Valentínusárdagur á Gamla Garði
Valentine’s Day is not a tradition in Iceland, but like many North American traditions, it has made headway here in recent years. In the States, I’m not terribly fond of Valentine’s Day, but I generally consider it a great excuse to bake sugar cookies, so I decided to do that here this year too. I invited myself over to the Gamli kitchen and several friends joined for a leisurely evening of consuming sugar and celebrating singledom. When I invited Florencia, she asked if she should come with ice cream and loneliness, and she did not disappoint – on the ice cream front, anyway. I certainly did not feel lonely surrounded by friends from around the world.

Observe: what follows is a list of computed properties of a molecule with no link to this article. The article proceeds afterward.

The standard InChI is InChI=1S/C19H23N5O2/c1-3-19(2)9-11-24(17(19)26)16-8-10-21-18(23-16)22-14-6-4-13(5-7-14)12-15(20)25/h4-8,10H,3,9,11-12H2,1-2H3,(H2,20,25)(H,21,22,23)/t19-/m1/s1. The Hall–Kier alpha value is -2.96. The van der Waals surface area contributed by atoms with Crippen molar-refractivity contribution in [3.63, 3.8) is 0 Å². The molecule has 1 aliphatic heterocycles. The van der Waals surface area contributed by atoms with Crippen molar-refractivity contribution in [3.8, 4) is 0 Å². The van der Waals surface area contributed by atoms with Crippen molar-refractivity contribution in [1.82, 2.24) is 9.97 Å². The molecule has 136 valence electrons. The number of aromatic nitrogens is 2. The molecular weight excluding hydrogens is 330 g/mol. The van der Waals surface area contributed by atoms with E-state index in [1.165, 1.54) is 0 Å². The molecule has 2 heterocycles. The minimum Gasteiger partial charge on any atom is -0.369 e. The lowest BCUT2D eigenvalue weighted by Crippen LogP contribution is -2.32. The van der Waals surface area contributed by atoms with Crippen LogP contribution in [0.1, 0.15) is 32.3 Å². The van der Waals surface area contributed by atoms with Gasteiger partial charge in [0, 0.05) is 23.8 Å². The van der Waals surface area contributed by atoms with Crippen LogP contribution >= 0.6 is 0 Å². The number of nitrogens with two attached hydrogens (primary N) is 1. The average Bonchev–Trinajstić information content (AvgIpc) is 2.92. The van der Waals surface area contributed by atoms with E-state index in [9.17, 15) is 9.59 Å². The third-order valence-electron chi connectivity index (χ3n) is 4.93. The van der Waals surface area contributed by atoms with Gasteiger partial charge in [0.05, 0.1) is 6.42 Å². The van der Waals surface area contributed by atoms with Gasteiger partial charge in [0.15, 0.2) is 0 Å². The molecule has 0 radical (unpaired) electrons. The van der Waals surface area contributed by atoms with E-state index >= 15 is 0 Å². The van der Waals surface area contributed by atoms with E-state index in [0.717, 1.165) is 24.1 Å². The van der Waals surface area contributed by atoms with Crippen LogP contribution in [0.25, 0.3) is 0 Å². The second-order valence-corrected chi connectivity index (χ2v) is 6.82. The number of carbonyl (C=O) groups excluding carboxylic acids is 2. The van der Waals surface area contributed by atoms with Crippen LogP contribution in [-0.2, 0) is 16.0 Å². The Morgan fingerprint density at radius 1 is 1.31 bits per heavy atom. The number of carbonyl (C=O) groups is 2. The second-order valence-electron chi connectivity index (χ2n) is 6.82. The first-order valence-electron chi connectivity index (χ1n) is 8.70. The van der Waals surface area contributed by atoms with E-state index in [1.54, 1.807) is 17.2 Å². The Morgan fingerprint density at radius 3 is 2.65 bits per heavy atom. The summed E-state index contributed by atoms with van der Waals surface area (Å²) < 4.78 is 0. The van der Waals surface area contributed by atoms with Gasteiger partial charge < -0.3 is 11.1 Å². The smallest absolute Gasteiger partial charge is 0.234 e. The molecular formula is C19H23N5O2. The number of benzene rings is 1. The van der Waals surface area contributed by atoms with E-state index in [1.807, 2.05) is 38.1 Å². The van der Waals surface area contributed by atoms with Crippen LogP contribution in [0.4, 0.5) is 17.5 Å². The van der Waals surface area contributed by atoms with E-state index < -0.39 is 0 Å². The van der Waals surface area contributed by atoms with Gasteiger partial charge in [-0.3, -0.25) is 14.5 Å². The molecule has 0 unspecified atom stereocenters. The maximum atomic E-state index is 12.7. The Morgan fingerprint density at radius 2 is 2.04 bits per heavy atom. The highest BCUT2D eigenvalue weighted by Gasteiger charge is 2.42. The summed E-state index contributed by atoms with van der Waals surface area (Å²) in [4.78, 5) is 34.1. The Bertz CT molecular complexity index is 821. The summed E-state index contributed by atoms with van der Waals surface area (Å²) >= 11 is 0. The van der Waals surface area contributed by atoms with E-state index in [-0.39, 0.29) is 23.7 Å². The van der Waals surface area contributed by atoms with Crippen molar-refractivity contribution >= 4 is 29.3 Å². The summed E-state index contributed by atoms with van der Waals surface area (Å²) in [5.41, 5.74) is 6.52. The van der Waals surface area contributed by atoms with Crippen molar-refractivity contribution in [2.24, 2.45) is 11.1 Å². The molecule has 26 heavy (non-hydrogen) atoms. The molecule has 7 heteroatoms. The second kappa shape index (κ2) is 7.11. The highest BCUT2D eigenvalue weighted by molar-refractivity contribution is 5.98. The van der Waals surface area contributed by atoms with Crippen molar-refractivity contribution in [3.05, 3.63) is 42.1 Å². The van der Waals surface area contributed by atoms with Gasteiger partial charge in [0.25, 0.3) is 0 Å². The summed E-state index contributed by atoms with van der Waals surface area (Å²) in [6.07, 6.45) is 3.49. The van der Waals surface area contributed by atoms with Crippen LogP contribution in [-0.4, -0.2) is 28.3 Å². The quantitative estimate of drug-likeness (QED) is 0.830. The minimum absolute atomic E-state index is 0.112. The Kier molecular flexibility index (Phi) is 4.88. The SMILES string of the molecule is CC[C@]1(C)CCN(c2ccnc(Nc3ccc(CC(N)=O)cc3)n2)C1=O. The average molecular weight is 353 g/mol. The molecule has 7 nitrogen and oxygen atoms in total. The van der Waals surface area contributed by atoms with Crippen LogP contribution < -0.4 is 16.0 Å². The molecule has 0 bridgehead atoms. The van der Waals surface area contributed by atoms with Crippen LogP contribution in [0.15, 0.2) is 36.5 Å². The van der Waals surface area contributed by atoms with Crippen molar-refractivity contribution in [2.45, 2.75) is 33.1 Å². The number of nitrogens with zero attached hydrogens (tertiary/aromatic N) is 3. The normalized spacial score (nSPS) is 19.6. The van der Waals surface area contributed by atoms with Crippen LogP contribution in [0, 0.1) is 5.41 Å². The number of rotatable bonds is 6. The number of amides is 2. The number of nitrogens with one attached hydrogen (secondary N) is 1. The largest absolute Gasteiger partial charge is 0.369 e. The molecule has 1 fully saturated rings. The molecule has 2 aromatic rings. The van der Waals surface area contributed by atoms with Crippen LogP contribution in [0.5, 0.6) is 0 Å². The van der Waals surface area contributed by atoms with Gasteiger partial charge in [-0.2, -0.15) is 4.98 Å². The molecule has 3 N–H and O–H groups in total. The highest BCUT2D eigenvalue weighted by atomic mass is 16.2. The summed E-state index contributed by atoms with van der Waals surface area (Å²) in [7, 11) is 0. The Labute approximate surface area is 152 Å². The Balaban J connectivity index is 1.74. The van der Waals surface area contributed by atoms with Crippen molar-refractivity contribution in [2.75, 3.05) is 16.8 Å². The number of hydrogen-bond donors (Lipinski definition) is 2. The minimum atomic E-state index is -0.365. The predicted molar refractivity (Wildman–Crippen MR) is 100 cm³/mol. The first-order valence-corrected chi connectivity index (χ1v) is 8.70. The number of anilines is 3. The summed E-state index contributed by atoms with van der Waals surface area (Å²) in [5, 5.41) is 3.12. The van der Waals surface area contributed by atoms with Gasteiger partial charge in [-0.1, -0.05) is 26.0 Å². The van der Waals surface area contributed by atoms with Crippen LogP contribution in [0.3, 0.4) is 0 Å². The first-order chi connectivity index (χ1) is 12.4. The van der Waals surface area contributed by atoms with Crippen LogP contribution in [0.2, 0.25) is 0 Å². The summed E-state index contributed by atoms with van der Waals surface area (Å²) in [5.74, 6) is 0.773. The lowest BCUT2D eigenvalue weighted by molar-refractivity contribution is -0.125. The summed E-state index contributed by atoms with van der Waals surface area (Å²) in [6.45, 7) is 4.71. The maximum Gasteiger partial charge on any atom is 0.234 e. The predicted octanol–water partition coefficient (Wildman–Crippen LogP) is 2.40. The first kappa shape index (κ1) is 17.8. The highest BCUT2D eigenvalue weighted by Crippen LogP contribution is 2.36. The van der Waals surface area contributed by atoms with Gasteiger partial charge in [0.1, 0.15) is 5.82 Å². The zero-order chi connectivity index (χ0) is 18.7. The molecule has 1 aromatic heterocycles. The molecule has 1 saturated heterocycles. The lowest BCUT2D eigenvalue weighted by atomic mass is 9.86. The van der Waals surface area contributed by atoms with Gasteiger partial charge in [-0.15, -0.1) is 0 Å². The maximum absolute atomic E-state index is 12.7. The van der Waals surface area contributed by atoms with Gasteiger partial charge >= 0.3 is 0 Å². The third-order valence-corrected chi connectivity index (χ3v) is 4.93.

The Icelandic flag is Giedre’s valentine
Giedre and her feminist cookies
Florencia promised to bring “ice cream and loneliness,” and she didn’t disappoint, at least on the former.
Florencia mín og smákaka hennar
Our February Fulbright event was to celebrate Bolludagur at Belinda’s. Bolludagur is one of three holidays celebrated before Lent begins. The goal of the day is to stuff oneself with cream puffs. (There’s also a whole deal about waking your parents up early and spanking them with a special wand, but I digress.) We enjoyed several varieties of bollur from Mosfellsbakarí – chocolate, caramel, strawberry, Bailey’s. They were quite delightful. Takk fyrir okkur, Belinda!